MANILA, Philippines – The Department of Budget and Management (DBM) is "open" to endorsing an executive order allowing a new round of salary hike for government workers for the period 2020 to 2022.
At the Senate budget plenary deliberations on Tuesday, November 12, Senate President Pro-Tempore Ralph Recto questioned why the budget department would rather take the path of legislative approval when the President can issue an executive order to allow the salary hike, similar to what then-president Benigno Aquino III did.
"Kelan naman natin ibibigay 'yung SSL (Salary Standardization Law) 5 sa mga empleyado? 'Di ba may plano 'yung executive?" Recto asked. (When are we giving SSL 5 to the workers. Didn't the executive have plans?)
Senator Juan Edgardo Angara, the sponsor of the DBM budget, said the department maintained that while the executive has the power to issue an EO, a law would have a strong basis.
"They can do it on their own, but they would rather have the Congress appropriate the money," Angara said on behalf of the DBM. Budget Secretary Wendel Avisado was seated behind him.
Recto then responded: "The executive has one month to [issue an EO] para January, maitaas na ang s'weldo ng mga empleyado (so that when January comes, we can already increase the salaries of the employees). Just do it. Why not? Because if you let Congress do it, we'll probably give bigger."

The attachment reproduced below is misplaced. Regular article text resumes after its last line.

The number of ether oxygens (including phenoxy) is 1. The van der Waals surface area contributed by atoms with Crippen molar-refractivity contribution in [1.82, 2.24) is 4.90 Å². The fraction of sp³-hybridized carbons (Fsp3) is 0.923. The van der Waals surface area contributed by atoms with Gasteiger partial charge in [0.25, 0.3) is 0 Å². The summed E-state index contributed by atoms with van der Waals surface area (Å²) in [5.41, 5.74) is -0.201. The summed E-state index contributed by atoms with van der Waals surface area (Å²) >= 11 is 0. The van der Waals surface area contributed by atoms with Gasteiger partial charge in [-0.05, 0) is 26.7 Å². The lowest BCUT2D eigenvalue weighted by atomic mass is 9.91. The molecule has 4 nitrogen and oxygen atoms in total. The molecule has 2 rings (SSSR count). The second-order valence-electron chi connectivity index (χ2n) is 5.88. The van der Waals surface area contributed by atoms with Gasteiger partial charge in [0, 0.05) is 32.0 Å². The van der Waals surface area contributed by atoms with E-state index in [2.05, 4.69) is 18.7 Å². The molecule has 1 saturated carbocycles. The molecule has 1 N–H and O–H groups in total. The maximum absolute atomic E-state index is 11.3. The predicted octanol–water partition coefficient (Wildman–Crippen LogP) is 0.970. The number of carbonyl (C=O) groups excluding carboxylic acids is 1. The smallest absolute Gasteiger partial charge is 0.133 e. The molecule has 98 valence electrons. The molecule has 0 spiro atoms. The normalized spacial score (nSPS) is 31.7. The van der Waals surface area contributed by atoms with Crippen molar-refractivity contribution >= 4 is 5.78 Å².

If the DBM wants the salary hike legislated, it will take a longer time to be approved, Recto pointed out.
"The President already knows what he wants, so issue an EO," Recto said.
The Senate President Pro-Tempore then asked Angara if the DBM would be amenable to endorsing the EO to Malacañang.
Angara replied, "Secretary [Wendel] Avisado seems to be open to the idea of an EO."
Under the proposed P4.1 trillion national budget for 2020, the DBM has earmarked P31.099 billion under the Miscellaneous and Personnel Benefits Fund for the compensation adjustment.
Aquino issued an EO granting the pay hike as the proposed SSL at that time was not enacted by Congress, after the bicameral conference committee failed to reconcile differences over the proposed law. – Rappler.com